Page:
The Deputy Savanna Regional Minister, Mr Samuel Y. Tika, has charged Agriculture Extension Officers to work closely with farmer’ groups to ensure widespread Orange-Fleshed Sweet Potato (OFSP) availability and sustainability to boost nutrition.
The call followed inauguration of the Potato nurseries initiated by the World Food Programme (WFP) in Kiape in the Bole-Bamboi District where the agriculture officers were tasked to help farmers to ensure continuous production of the crop to improve lives of beneficiaries.
The OFSP nurseries have boreholes, shed fitted with solar panels for distribution and pumping of water, stand pipes and water tank receptacles, watering cans and fencing to ensure safety of the crops.
It is expected to serve as multiplier centres for vines equipped with solar-powered irrigation units to ensure all-year-round farming and supply to beneficiary communities for planting in farms and backyards.
Mr Tika noted that Vitamin A deficiency and under-nutrition limited the intellectual potential of individuals and also undermined their economic and social development.
He called on the WFP and other partner organizations to sensitise beneficiaries about the range of food preparation approaches of OFSP product.
The product is said to contain abundant vitamin A and could be used by families to prepare flour, which in combination with wheat flour and additional ingredients could be used to make donuts, porridge and other food types.
The Minister said government had prioritised agriculture as the best tool for job creation and to put the economy on a sound footing by subsidising agriculture inputs like fertilizer and seeds for easy access by farmers.
The One Village One Dam (1V1D) programme was reported by the Mr Tika to have commenced in the Bole-Bamboi District to ensure all-year-round farming.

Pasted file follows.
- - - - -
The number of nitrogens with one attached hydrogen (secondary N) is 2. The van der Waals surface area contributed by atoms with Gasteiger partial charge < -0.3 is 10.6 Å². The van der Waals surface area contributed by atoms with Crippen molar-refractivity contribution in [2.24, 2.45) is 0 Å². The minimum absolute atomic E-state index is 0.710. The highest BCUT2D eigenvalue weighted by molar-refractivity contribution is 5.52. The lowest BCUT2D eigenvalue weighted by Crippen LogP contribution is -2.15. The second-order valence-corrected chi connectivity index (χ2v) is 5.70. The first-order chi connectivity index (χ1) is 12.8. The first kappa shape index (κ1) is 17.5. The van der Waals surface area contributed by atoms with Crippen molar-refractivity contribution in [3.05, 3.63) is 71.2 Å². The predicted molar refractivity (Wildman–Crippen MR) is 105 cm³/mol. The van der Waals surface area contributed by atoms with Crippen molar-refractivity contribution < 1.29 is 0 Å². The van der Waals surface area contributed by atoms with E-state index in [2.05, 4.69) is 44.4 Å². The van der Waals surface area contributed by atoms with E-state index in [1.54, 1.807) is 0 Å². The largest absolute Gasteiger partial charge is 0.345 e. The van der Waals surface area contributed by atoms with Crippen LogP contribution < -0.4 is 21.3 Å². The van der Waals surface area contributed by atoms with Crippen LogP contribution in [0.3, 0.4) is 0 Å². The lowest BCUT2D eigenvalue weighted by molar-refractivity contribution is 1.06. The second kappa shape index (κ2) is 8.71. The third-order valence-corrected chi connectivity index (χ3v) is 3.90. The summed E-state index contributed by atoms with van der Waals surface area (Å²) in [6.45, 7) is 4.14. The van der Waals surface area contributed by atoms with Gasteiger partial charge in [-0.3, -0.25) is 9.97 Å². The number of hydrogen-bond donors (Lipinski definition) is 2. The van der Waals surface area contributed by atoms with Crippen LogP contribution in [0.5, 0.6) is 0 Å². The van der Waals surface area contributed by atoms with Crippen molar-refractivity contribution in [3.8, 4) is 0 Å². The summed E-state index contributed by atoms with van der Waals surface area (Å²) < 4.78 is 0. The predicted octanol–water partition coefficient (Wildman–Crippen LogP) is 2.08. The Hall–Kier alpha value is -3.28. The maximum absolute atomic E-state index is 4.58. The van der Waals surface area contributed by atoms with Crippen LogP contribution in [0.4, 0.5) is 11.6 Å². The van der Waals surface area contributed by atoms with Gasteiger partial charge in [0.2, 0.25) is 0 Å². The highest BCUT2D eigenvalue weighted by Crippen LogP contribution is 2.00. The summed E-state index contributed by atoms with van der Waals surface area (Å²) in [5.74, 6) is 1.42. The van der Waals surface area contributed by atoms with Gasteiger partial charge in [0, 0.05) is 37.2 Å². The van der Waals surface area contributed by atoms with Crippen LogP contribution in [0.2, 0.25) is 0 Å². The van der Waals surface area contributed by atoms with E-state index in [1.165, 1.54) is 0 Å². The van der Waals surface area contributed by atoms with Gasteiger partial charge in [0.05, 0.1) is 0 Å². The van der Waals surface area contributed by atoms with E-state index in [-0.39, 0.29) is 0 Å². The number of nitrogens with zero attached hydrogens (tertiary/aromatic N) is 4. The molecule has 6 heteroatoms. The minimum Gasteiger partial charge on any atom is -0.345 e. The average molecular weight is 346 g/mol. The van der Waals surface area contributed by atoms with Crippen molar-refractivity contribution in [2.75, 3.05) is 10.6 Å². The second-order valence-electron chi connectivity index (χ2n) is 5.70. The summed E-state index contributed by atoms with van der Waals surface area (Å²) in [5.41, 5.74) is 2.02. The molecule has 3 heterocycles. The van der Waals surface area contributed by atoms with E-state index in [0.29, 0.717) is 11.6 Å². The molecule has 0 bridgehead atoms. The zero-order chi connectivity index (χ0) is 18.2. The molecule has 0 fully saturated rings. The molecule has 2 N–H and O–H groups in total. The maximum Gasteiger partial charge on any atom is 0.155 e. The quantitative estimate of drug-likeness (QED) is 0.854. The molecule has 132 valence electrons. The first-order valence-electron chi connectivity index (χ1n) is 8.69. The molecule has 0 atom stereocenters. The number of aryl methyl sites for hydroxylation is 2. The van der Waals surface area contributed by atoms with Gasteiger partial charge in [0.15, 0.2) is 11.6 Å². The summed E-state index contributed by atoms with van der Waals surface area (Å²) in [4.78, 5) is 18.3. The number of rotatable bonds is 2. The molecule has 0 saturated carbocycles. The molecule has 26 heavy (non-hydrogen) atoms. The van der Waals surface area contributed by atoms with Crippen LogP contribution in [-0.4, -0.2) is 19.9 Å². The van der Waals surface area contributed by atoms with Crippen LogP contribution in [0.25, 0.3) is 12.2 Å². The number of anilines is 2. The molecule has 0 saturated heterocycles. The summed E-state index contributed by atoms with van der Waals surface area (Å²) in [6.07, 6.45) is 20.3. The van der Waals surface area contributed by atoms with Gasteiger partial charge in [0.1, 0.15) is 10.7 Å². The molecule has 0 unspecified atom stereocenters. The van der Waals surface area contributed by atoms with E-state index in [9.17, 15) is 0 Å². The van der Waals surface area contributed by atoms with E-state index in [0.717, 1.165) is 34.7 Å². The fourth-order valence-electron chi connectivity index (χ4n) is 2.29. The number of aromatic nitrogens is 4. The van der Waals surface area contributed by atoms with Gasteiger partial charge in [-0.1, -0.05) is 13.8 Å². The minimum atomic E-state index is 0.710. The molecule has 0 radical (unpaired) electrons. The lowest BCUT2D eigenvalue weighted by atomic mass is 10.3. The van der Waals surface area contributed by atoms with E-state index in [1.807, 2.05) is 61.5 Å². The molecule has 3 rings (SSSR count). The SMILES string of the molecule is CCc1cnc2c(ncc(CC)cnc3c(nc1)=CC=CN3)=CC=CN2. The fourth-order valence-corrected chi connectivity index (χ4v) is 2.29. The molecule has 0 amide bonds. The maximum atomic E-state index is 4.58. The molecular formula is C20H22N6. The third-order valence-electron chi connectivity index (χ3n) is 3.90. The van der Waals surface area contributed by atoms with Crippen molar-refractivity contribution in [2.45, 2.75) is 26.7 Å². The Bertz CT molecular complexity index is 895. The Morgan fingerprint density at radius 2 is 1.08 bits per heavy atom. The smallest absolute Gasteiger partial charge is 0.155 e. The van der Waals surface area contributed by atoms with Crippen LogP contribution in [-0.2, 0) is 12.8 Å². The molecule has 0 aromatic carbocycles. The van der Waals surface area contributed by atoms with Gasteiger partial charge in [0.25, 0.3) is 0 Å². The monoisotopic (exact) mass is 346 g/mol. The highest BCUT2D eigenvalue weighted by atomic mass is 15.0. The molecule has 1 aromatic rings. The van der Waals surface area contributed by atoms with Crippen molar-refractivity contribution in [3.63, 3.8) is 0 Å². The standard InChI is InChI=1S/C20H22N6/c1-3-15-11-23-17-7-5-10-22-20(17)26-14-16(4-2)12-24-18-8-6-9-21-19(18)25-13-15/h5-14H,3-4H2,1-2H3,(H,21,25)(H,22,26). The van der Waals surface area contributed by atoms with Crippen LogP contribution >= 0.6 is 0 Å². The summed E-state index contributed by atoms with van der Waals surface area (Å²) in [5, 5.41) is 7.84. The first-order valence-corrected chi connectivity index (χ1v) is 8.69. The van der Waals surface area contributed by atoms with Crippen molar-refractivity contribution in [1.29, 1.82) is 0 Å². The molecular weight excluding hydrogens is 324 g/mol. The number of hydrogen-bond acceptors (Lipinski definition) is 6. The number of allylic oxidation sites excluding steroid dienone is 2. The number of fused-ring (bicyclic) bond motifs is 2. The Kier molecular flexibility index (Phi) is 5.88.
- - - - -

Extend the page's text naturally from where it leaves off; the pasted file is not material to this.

Madam Rukia Yacoub, World Food Programme’s Representative and Country Director, said the OFSP programme had been piloted in the Northern, Savanna and Upper West regions.
It is under a collaborative programme between Women in Agriculture Directorate (WIAD) of the Northern Regional Agricultural Department, the International Potato Centre (IPC) and the World Food Programme (WFP).
She said the programme started in 2017 and was aimed at improving nutrition of the vulnerable in Northern Ghana. It would provide income-generation opportunities for smallholder farmers involved in the cultivation of the crop.
She called on stakeholders to support the programme in order to cover the rest of the districts in northern parts of the country.
Madam Yacoub indicated that about 120,000 OFSP vines were distributed to 10,000 smallholder women farmer groups comprising of 320 women and 4 male Secretaries from Bole, Mampurugu, Nadowli Kaleo and Lawra Districts.
They have been trained by Women in Agriculture Development and Ghana Heath Service on how to produce, add value, and cook with OFSP leaves and root tubers.
The beneficiaries would intend train others since they were taught under the training of trainers’ module.
To ensure sustainability of the project, Madam Yacoub said women have been equipped with skills and basic technical knowledge, which would enable them to manage the OFSP sites after the pilot phase.